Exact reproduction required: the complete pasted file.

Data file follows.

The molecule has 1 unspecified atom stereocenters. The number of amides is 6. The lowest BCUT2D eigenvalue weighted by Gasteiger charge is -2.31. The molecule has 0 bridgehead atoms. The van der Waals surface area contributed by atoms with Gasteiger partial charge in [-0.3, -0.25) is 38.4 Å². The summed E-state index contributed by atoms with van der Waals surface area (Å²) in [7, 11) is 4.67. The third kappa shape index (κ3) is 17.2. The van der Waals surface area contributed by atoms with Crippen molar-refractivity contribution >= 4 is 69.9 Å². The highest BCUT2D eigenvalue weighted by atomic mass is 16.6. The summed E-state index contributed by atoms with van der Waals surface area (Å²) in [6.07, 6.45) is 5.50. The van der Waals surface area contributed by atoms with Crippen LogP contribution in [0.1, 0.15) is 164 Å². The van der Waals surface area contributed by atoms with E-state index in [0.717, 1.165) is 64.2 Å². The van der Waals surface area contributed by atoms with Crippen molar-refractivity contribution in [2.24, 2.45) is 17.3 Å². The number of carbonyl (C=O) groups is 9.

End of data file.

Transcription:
The molecule has 1 unspecified atom stereocenters. The number of amides is 6. The lowest BCUT2D eigenvalue weighted by Gasteiger charge is -2.31. The molecule has 0 bridgehead atoms. The van der Waals surface area contributed by atoms with Gasteiger partial charge in [-0.3, -0.25) is 38.4 Å². The summed E-state index contributed by atoms with van der Waals surface area (Å²) in [7, 11) is 4.67. The third kappa shape index (κ3) is 17.2. The van der Waals surface area contributed by atoms with Crippen molar-refractivity contribution >= 4 is 69.9 Å². The highest BCUT2D eigenvalue weighted by atomic mass is 16.6. The summed E-state index contributed by atoms with van der Waals surface area (Å²) in [6.07, 6.45) is 5.50. The van der Waals surface area contributed by atoms with Crippen LogP contribution in [0.1, 0.15) is 164 Å². The van der Waals surface area contributed by atoms with E-state index in [0.717, 1.165) is 64.2 Å². The van der Waals surface area contributed by atoms with Crippen molar-refractivity contribution in [2.24, 2.45) is 17.3 Å². The number of carbonyl (C=O) groups is 9.